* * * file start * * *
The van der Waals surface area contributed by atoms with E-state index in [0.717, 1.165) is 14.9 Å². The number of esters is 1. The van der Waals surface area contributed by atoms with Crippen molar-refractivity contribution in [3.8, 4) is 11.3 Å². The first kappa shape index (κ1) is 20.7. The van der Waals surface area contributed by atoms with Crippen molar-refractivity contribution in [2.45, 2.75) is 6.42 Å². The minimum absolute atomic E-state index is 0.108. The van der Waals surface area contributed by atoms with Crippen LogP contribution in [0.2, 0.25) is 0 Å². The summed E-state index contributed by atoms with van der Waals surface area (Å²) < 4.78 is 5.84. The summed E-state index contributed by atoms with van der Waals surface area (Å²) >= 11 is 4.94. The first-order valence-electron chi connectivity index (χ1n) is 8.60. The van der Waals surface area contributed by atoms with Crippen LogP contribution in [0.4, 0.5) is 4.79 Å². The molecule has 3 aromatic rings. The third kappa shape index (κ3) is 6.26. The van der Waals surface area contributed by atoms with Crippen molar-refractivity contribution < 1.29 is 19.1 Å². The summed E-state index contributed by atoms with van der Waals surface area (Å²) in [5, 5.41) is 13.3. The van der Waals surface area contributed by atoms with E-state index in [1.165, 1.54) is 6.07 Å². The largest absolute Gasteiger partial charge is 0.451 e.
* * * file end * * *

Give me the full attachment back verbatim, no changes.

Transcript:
The van der Waals surface area contributed by atoms with E-state index in [0.717, 1.165) is 14.9 Å². The number of esters is 1. The van der Waals surface area contributed by atoms with Crippen molar-refractivity contribution in [3.8, 4) is 11.3 Å². The first kappa shape index (κ1) is 20.7. The van der Waals surface area contributed by atoms with Crippen molar-refractivity contribution in [2.45, 2.75) is 6.42 Å². The minimum absolute atomic E-state index is 0.108. The van der Waals surface area contributed by atoms with Crippen LogP contribution in [0.2, 0.25) is 0 Å². The summed E-state index contributed by atoms with van der Waals surface area (Å²) < 4.78 is 5.84. The summed E-state index contributed by atoms with van der Waals surface area (Å²) >= 11 is 4.94. The first-order valence-electron chi connectivity index (χ1n) is 8.60. The van der Waals surface area contributed by atoms with Crippen LogP contribution in [0.4, 0.5) is 4.79 Å². The molecule has 3 aromatic rings. The third kappa shape index (κ3) is 6.26. The van der Waals surface area contributed by atoms with Crippen molar-refractivity contribution < 1.29 is 19.1 Å². The summed E-state index contributed by atoms with van der Waals surface area (Å²) in [5, 5.41) is 13.3. The van der Waals surface area contributed by atoms with E-state index in [1.165, 1.54) is 6.07 Å². The largest absolute Gasteiger partial charge is 0.451 e.